Sonoma County’s regulators are pausing cannabis permits due to a flawed system


A permit path designed to help small cannabis farmers was suspended after county officials tasked with overseeing permits for the industry acknowledged serious flaws in the system.

The recognition, delivered during the Sonoma County’s Board of Directors meeting on Tuesday, is the latest evolution in the county’s struggle to address issues in its cannabis policy.

A lack of clarity on policy issues has led to growing tensions between farmers and neighbors over security, water use and other impacts on the neighborhood. The district has agreed to examine these effects in a detailed environmental report that was submitted by the regulatory authorities in May and which is expected to take at least a year.

The multi-tenant permit discussed on Tuesday is a unique element of Sonoma County’s cannabis regulation, which allows cannabis farmers up to 10,000 square feet to share land.

It was founded to help smallholders get started in the industry, but on Tuesday the county employees were clear – the approval path for multiple clients is flawed.

The trail creates a loophole that allows growers to bypass the stringent requirements for plants over 10,000 square feet by acquiring permits for neighboring smaller plots that are not as scrutinized individually.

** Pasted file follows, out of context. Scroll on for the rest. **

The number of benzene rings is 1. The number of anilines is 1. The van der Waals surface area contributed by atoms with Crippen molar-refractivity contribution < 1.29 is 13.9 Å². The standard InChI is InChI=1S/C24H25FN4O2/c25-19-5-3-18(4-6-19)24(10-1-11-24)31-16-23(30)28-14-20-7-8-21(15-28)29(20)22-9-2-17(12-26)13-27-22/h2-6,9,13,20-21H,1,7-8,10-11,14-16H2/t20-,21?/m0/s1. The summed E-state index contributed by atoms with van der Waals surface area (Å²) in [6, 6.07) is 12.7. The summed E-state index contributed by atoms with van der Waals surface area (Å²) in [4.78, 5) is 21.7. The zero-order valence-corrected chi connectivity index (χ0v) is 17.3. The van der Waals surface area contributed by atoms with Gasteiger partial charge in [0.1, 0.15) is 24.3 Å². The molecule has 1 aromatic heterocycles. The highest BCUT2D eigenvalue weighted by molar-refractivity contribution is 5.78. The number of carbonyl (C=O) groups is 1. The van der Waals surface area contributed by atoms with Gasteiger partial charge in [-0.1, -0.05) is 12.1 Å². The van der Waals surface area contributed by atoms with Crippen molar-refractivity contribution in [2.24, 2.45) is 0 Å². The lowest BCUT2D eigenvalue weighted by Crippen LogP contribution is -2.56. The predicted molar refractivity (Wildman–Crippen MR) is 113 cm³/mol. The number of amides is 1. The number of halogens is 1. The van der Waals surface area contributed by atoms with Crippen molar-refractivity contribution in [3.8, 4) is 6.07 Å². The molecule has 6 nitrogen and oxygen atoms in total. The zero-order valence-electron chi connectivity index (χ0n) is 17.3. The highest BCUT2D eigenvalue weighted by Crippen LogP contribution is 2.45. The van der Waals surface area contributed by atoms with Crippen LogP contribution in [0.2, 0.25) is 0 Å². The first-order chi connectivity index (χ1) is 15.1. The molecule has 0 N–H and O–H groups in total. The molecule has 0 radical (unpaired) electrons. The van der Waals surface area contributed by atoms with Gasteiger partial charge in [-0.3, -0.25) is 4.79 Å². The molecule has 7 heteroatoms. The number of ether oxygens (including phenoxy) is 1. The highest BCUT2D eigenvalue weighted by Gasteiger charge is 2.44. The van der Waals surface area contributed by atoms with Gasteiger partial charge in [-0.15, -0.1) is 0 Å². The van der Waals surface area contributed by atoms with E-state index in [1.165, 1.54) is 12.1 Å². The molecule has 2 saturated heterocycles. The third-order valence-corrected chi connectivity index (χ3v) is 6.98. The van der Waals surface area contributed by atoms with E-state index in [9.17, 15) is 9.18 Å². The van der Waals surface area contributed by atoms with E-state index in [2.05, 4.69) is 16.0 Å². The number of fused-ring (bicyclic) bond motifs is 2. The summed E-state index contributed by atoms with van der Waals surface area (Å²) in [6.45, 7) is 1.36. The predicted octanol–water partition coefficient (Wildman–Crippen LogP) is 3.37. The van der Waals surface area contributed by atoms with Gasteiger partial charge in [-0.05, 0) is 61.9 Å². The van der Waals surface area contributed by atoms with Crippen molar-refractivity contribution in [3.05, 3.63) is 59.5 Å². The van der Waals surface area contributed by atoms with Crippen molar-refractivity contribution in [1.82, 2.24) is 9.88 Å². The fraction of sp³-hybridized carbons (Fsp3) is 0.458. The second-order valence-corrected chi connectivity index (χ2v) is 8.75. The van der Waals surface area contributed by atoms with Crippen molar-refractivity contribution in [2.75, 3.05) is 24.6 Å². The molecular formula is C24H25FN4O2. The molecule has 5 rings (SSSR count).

Although they did not specify which companies were exploiting the loophole, district officials and staff believe that there are some cultivators who play the system.

In a unanimous but somewhat reluctant decision, regulators on Tuesday approved a moratorium on the approval of multiple clients for 45 days.

“I am disappointed to hear myself say that I will support the very short-term moratorium on how best to get ahead,” said supervisor Susan Gorin.

Under the multi-tenant system, the county Department of Agriculture / Weight and Measures that issues the multi-tenant permits does not have the resources to determine if the multi-tenant applicants are truly separate companies who share land, Andrew Smith, the county’s agriculture commissioner, said Tuesday.

As a result, a company can apply for multiple adjacent multi-tenant permits under different LLCs and bypass the stricter approval process intended for growth in excess of 10,000 square feet. This process includes in-depth environmental impact studies.

“It is not clear whether there would be a good ministerial way to determine who is really multi-tenant and who is not,” said Sita Kuteira, deputy district councilor.

The pressure the county is under is compounded by threats of legal action from neighbors who have hired attorneys to challenge the multi-tenant permits.

If the multi-tenant path is allowed to continue, neighbors could challenge these permits in court, Kuteira said.

The moratorium throws smallholders with multi-tenant permits into limbo.

Those with an active permit that expires during the 45-day break will be granted an extension, but new applicants will need to apply for a Conditional Use Permit instead. This permit process is more stringent and took many farmers years to get through.

“It was an absolute nightmare; I won’t do it for 10,000, ”said local farmer Lisa Lia on Tuesday of the conditional use permit process.